Bradford & Barthel has filed a Petition for Review with the California Supreme Court questioning whether the Workers’ Compensation Appeals Board may make a 100 percent permanent disability award that ignores the American Medical Association (AMA) Guides and Almaraz/Guzman, and is based on a physician’s opinion that potential future employers would illegally discriminate against the injured worker were he to apply for hire.
In the City of Irvine v. WCAB (Hansen) a police officer suffered a disabling stroke, causing some paralysis, weakness and psychological problems. The panel qualified medical evaluation (PQME) provided various impairments from the AMA Guides. Taken in combination with psych impairment outlined by a second qualified medical evaluator (QME), the Disability Evaluation Unit (DEU) determined permanent disability (PD) rated to 98 percent.
However, largely based on the PQME’s assertions that the officer would never work again, in part because no employer would hire him and, thus, he was permanently totally disabled, the workers’ compensation judge (WCJ) awarded 100 percent PD. The judge also relied on a vocational rehabilitation expert’s testimony that the officer had lost the ability to compete in the labor market, despite that expert’s admission that she was not differentiating between the inability to compete in the open labor market from the loss of future earning capacity (DFEC), and her concession that she had performed no testing for, nor analysis of, loss of earning capacity.
This case involves the interplay between Labor Code §4660 and §4662. §4660 (a) and (b)(2) mandate that in determining ‘percentages’ of PD account ‘shall’ be taken of, among other things, the diminished earning capacity of the employee, and that the determination of diminished FEC use a numeric formula based on the RAND study. §4662((b)(1) provides that the nature of the injury ‘shall’ incorporate the AMA Guides percentages of disability. In this decision, these mandates have been wholly ignored.
While Labor Code §4662 provides a list of conditions conclusively presumed to produce permanent total disability — such as total blindness or loss of use of one’s hands — the statute concludes with a curious sentence: “In all other cases, permanent total disability shall be determined in accordance with the fact.” This has been interpreted by various recent panel decisions to mean that permanent total disability might not need to be derived by the mandates of Labor Code §4660.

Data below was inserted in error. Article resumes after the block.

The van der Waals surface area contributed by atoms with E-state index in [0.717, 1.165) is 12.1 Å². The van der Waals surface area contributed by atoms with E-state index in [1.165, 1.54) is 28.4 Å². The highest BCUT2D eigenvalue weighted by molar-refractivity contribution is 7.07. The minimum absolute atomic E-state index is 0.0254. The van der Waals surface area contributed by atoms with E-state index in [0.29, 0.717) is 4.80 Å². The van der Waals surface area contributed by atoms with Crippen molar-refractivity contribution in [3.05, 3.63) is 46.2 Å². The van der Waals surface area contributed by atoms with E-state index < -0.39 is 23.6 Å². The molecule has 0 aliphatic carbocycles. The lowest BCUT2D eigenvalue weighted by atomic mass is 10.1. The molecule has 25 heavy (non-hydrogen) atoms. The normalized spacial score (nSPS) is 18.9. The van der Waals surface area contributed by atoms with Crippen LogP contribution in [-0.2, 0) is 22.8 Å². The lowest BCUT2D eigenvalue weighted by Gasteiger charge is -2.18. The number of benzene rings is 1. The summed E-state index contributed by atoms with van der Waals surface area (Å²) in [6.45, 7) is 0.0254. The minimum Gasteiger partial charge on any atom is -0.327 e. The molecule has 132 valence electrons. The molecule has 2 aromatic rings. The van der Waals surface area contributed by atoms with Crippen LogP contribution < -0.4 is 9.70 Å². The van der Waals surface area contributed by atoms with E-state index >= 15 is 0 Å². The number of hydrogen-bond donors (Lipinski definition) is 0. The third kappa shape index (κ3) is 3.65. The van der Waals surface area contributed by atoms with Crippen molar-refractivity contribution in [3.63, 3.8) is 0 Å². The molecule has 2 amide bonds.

Don Barthel, the defense attorney who argued Guzman before the 6th District Court of Appeal, described the WCAB’s interpretation of §4662 as “the exception that swallows the rule.” Stated Barthel, “We had thought that, if an injured worker was unhappy with a PD award based on the AMA Guides and rating schedule, his options were to rebut the Guides by applying alternative chapters, tables or methods within the four corners of the Guides, or — per Ogilive — rebutting the DFEC. Now the WCAB tells us in that — if the applicant seeks 100 percent PD — he need not even bother with the Guides or DFEC. Apparently a doctor’s bare assertion of lack of employability is enough. This doesn’t sound like substantial evidence to me.”
The defense petition argues §4660 and §4662 must be interpreted in a consistent manner. For medical evidence, the AMA Guides must be used, consistent with Guzman; and for vocational (non-medical) evidence, the standard for 100 percent PD must be a complete loss of earning capacity.
This case also undercuts state and federal anti-discrimination law. The WCJ relied on the doctor’s assertion that no employer will hire Hansen. This anticipates unlawful discrimination on the part of prospective employers. As such, an award of 100 percent PD violates public policy. Rather than provide the required reasonable accommodations, employers and prospective employers will be freer to discriminate against severely disabled individuals, if they know that it is likely that 100 percent PD will be awarded in the WC system. And injured workers will more likely give up a job search in favor of WC benefits if they know such benefits are available based on anticipated discrimination.
“Mr Hansen himself testified he himself did not even look for work after his injury. No effort was made — none whatsoever — despite the PQME’s observation that applicant could do sedentary work. This decision rewards and encourages applicants to not look for work. Thus, it contravenes one of SB 899’s primary objectives: returning injured employees to work,” Barthel said.
Download a copy of Bradford & Barthel’s Petition for Review here.
Mark Fletcher is the managing partner for Bradford & Barthel, overseeing the day-to-day operations of the firm’s 13 offices. His primary area of practice is workers’ compensation. Founded in 1997 by Thomas Bradford and Donald Barthel, Bradford & Barthel LLP is a leader in the aggressive defense of workers’ compensation, subrogation, and employment, and labor matters.
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